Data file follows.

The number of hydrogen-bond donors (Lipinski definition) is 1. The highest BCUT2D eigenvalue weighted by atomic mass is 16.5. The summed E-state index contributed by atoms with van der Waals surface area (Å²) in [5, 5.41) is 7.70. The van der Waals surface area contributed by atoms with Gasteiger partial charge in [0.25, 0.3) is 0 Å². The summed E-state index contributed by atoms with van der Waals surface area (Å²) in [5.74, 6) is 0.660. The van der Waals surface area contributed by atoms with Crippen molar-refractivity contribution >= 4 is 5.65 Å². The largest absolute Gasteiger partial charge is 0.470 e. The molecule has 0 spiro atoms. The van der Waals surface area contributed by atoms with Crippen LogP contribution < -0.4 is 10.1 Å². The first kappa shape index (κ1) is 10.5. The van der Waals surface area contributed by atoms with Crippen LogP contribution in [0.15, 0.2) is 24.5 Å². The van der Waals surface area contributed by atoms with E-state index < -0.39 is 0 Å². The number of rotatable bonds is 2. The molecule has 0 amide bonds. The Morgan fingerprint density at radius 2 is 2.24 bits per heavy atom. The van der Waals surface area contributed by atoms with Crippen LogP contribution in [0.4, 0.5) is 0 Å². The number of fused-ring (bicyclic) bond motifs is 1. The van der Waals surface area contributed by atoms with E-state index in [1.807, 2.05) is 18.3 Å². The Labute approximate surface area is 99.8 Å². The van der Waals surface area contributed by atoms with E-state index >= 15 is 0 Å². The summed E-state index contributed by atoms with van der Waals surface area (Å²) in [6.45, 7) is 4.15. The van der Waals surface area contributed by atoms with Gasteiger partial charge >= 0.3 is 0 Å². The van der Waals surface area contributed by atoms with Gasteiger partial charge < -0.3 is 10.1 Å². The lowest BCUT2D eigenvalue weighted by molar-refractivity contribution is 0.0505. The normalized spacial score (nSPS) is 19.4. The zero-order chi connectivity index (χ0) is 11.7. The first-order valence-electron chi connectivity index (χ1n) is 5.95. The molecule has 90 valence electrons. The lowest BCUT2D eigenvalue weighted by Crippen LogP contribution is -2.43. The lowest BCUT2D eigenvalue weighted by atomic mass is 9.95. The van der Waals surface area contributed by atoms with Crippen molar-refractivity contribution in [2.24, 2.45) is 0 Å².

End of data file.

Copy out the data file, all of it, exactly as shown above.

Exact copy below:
The number of hydrogen-bond donors (Lipinski definition) is 1. The highest BCUT2D eigenvalue weighted by atomic mass is 16.5. The summed E-state index contributed by atoms with van der Waals surface area (Å²) in [5, 5.41) is 7.70. The van der Waals surface area contributed by atoms with Gasteiger partial charge in [0.25, 0.3) is 0 Å². The summed E-state index contributed by atoms with van der Waals surface area (Å²) in [5.74, 6) is 0.660. The van der Waals surface area contributed by atoms with Crippen molar-refractivity contribution >= 4 is 5.65 Å². The largest absolute Gasteiger partial charge is 0.470 e. The molecule has 0 spiro atoms. The van der Waals surface area contributed by atoms with Crippen LogP contribution < -0.4 is 10.1 Å². The first kappa shape index (κ1) is 10.5. The van der Waals surface area contributed by atoms with Crippen LogP contribution in [0.15, 0.2) is 24.5 Å². The van der Waals surface area contributed by atoms with E-state index < -0.39 is 0 Å². The number of rotatable bonds is 2. The molecule has 0 amide bonds. The Morgan fingerprint density at radius 2 is 2.24 bits per heavy atom. The van der Waals surface area contributed by atoms with Crippen LogP contribution in [0.4, 0.5) is 0 Å². The number of fused-ring (bicyclic) bond motifs is 1. The van der Waals surface area contributed by atoms with E-state index in [1.807, 2.05) is 18.3 Å². The Labute approximate surface area is 99.8 Å². The van der Waals surface area contributed by atoms with E-state index >= 15 is 0 Å². The summed E-state index contributed by atoms with van der Waals surface area (Å²) in [6.45, 7) is 4.15. The van der Waals surface area contributed by atoms with Gasteiger partial charge >= 0.3 is 0 Å². The van der Waals surface area contributed by atoms with Gasteiger partial charge < -0.3 is 10.1 Å². The lowest BCUT2D eigenvalue weighted by molar-refractivity contribution is 0.0505. The normalized spacial score (nSPS) is 19.4. The zero-order chi connectivity index (χ0) is 11.7. The first-order valence-electron chi connectivity index (χ1n) is 5.95. The molecule has 90 valence electrons. The lowest BCUT2D eigenvalue weighted by Crippen LogP contribution is -2.43. The lowest BCUT2D eigenvalue weighted by atomic mass is 9.95. The van der Waals surface area contributed by atoms with Crippen molar-refractivity contribution in [2.24, 2.45) is 0 Å².